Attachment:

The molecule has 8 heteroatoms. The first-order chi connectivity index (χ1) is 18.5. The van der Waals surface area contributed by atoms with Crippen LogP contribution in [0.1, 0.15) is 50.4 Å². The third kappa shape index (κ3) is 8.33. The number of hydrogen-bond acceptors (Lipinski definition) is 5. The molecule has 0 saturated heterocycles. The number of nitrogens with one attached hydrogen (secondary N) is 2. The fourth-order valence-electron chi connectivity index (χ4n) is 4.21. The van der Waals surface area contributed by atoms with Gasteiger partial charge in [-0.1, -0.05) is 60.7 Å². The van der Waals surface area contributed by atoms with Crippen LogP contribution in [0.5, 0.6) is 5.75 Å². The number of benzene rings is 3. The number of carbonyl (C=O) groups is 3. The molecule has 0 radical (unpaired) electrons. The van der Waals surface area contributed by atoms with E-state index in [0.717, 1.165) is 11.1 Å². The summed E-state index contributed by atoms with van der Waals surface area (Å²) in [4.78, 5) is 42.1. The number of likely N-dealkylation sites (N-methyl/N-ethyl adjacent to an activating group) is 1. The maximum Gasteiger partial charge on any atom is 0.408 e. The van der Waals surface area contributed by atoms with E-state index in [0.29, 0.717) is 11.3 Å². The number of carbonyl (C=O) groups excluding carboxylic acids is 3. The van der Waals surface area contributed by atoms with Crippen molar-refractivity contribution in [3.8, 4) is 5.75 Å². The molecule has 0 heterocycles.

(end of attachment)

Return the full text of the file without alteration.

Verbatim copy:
The molecule has 8 heteroatoms. The first-order chi connectivity index (χ1) is 18.5. The van der Waals surface area contributed by atoms with Crippen LogP contribution in [0.1, 0.15) is 50.4 Å². The third kappa shape index (κ3) is 8.33. The number of hydrogen-bond acceptors (Lipinski definition) is 5. The molecule has 0 saturated heterocycles. The number of nitrogens with one attached hydrogen (secondary N) is 2. The fourth-order valence-electron chi connectivity index (χ4n) is 4.21. The van der Waals surface area contributed by atoms with Gasteiger partial charge in [-0.1, -0.05) is 60.7 Å². The van der Waals surface area contributed by atoms with Crippen LogP contribution in [0.5, 0.6) is 5.75 Å². The number of benzene rings is 3. The number of carbonyl (C=O) groups is 3. The molecule has 0 radical (unpaired) electrons. The van der Waals surface area contributed by atoms with E-state index in [0.717, 1.165) is 11.1 Å². The summed E-state index contributed by atoms with van der Waals surface area (Å²) in [4.78, 5) is 42.1. The number of likely N-dealkylation sites (N-methyl/N-ethyl adjacent to an activating group) is 1. The maximum Gasteiger partial charge on any atom is 0.408 e. The van der Waals surface area contributed by atoms with E-state index in [0.29, 0.717) is 11.3 Å². The number of carbonyl (C=O) groups excluding carboxylic acids is 3. The van der Waals surface area contributed by atoms with Crippen molar-refractivity contribution in [3.8, 4) is 5.75 Å². The molecule has 0 heterocycles.